Sunday, January 27, 2013

Uni, Duck Chins, and Hasma

After all my exertions yesterday procuring the family chocolate supply, my husband had been patiently waiting at home for some dinner action. We went to our favorite Chinese restaurant- the Asian Pearl in Pacific East Mall. It's the kind of wedding banquet dimsum Chinese restaurant where they have live tanks and the experience is good only if you go for adventure. Since our other goto Chinese restaurant burnt down last year, we come here more often.  Lo and behold- I happily noticed giant sea urchins. They serve it three ways- raw, steamed with egg custard, or in fried rice. To a Korean- live urchin should be prepared only in one possible way!

After my first bite- so sweet and creamy- I vowed this is THE only way I am going to enjoy my uni hence forth. No more pre-killed pre-packaged urchin gonads in wooden boxes for me!  From the lemon slices above, you can see that's a lot of gonad from a single critter.

Despite the numerous opportunities for harvesting and eating urchins in the wild while snorkeling- I've been quite weary to touch urchins at all.  I regretfully stepped on a recalcitrant urchin in Bonaire- having an urchin spine stuck and removed from a big toe can quite ruin the fun for the entire day I assure you. My toes quiver at the memory.

This restaurant also has a cabinet of treasures which holds a giant 14 inch Gotheberg beeng and two mystery tongs. Of all the inappropriate places to store puerh- this has got to take the cake! Well for starters there is an unwrapped dried sharkfin on the shelf below along with a jars of dried scallops and sea cucumber.  Can this puerh escape a sea aroma of supernatural pungency just with a single layer of Saran Wrap? I wonder if those cakes will ever be drunk.  Puerh is not on the menu.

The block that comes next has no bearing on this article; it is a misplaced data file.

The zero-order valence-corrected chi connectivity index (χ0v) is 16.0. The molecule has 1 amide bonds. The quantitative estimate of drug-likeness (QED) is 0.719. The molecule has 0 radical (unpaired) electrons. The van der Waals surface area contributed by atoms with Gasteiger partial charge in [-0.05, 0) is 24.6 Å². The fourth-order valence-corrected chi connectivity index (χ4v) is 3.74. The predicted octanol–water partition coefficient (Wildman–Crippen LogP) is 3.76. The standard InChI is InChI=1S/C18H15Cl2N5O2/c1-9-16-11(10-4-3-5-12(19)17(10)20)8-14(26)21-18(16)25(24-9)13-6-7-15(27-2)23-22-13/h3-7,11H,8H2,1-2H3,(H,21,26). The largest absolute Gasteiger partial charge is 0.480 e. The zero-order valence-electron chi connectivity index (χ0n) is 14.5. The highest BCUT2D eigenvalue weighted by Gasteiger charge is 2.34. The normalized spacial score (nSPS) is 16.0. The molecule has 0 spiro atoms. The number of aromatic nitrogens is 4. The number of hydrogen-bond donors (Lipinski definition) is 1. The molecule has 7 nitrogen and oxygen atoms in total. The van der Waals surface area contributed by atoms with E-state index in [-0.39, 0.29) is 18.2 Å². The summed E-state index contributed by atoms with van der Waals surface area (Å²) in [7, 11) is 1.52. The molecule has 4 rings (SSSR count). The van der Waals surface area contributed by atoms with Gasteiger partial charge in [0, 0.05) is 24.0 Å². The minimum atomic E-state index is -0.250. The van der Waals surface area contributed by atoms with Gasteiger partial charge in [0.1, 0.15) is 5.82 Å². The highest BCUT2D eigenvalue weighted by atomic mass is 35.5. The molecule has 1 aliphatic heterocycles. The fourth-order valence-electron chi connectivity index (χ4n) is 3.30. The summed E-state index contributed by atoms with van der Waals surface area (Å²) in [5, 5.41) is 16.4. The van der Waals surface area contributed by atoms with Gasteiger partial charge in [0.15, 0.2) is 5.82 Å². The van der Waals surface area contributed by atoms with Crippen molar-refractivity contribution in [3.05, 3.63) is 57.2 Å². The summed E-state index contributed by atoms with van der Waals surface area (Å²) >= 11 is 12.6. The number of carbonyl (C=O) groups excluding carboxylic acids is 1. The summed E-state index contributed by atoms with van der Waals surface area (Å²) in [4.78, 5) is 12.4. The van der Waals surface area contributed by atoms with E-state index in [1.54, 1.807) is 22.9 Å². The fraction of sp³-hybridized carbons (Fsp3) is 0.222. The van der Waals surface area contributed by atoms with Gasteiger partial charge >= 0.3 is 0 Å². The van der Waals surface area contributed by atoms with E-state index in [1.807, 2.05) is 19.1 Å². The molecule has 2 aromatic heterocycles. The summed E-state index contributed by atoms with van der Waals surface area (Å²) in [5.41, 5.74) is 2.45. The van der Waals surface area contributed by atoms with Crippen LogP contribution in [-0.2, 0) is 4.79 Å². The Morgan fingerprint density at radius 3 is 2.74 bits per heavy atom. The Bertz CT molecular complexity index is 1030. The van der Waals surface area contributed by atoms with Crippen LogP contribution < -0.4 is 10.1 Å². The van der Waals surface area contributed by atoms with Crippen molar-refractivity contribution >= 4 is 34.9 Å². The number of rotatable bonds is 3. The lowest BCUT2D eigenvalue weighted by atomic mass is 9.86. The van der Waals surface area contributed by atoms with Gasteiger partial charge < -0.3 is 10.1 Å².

We also enjoyed the underrated but absolutely delicious delicacy of duck chins which I prefer to a plate of duck tongues. The chewiness of the jaw and tongue with some cartilage makes it far tastier.

The last time I was here, I had spied on the dessert menu something I've never heard of before- hasma with boiled milk. The waitress said she knew what it was but could not explain it. So I didn't risk $8 on something which defies simple explanation.  Hasma is a special fat covering the ovaries of a frog occurring at a special high season. It's harvested and dried and reconstituted in dessert like bird's nest.  As hasma has little taste,  it's for nutritional benefit that hasma has a place in Chinese cuisine.  I had greedily gobbled down so much uni- I made myself quite sick and had to defer hasma for yet another day. But all in all- I'm grateful such a restaurant is so near.


  1. Hoping you are feeling better!

  2. I love duck chins and most likely to have this in a restaurant here in Ohio. Duck chin is my favorite together with a tulsi tea beside it that made the taste have emphasis. Can you give me a recipe on how to make this one.